The Mission Beach Village is built over the top of a waterway. The drainage system goes under Porters Promenade down the right side of the Village Green onto the beach at the end of David Street. The infrastructure has been in urgent need of repair for over ten years when holes appeared in the road at the intersection of Porters Promenade and Campbell St as drain pipes started collapsing.
Mission Beach Master Plan
In August 2018 community feedback was sought for a Master Plan for Mission Beach. The scope of the project was to be from Seaview Street to Boyett Road including the arboretum and Ulysses Park.
In March 2019 'key community stakeholders' were invited to a workshop where CCRC presented the results of the feedback. Following the workshop the public was then invited to make comment through a 'have your say' on the CCRC website.
The message received was unabiguous and consistent with decades of meeting and workshop outcomes on 'what makes Mission Beach special'. The local community is well aware of the special social and environmental values of Mission Beach. For the most part that is why they choose to live there.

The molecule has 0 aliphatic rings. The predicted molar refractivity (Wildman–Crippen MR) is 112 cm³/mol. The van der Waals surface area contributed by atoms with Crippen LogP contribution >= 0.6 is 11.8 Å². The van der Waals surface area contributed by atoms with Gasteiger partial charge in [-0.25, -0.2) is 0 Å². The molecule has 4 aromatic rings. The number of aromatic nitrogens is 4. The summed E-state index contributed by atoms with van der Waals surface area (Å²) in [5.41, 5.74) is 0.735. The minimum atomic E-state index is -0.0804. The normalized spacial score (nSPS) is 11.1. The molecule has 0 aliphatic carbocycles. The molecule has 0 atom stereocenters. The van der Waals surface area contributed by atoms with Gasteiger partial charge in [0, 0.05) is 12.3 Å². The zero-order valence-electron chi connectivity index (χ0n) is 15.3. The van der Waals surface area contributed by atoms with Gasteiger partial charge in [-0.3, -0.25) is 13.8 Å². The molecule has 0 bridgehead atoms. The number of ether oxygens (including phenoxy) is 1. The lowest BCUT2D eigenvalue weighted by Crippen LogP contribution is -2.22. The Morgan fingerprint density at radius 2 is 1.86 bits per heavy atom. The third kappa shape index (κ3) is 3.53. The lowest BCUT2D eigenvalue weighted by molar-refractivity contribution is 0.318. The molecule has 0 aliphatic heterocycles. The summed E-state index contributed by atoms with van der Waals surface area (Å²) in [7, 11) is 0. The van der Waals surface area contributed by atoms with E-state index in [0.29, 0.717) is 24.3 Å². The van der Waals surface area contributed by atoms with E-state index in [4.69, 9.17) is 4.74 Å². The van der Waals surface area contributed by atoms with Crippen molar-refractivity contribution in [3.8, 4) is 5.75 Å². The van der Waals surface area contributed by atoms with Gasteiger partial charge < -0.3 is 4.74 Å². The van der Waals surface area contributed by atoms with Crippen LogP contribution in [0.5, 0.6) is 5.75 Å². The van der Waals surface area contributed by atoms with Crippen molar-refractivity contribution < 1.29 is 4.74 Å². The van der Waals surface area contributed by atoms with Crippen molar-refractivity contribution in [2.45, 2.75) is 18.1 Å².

The key stakeholders didn't have any further involvement in the design process. Another 'stakeholder' group was formed comprising the Village Green business owners who worked exclusively with LA3, the architects contracted for the concept design.
It appears LA3 is the preferred architects for projects within the Cassowary Coast. The same business has been engaged for several other projects including the Bingil Bay Picnic Area and the Cardwell Foreshore. The standards used by LA3 do not include expertise or understanding of design within a world heritage setting where it is crucial the urban environment does not dominate the sensitive world heritage values.
Following the release of LA3's concept plan in July 2019 the then Mission Beach Tourism manager and representatives from Mission Beach Cassowaries and C4 met with CCRC Planner Byron Jones to voice their concerns the design was out of character with everything Mission Beach represents.
The draft Final Design does not reflect community vision
Funding was secured for the project in July 2022. In September a Reference Group was formed with members chosen on a merit basis to represent a cross section of the community (including Mission Beach Cassowaries). The final design has now been presented for feedback at the first meeting of the Reference Group and to the general public.
It is alarming to note the draft final design does not;
- reflect any of the discussion at the July 2019 meeting,
- recognise the unique and character defining features that underpin Mission Beach community identity and visitor appeal or;
- Reflect wider community feedback.
An example of how the same urban design and generic architectural approach can permanently change the natural amenity of a place was in 2012 with the post Cyclone Yasi upgrade of the Bingil Bay Picnic area. The original plan was rejected outright by the Bingil Bay community who had made it clear they only wanted a minor upgrade and to 'keep it natural'. The second design wasn't much better but the community were tired of waiting and "it didn't look so bad".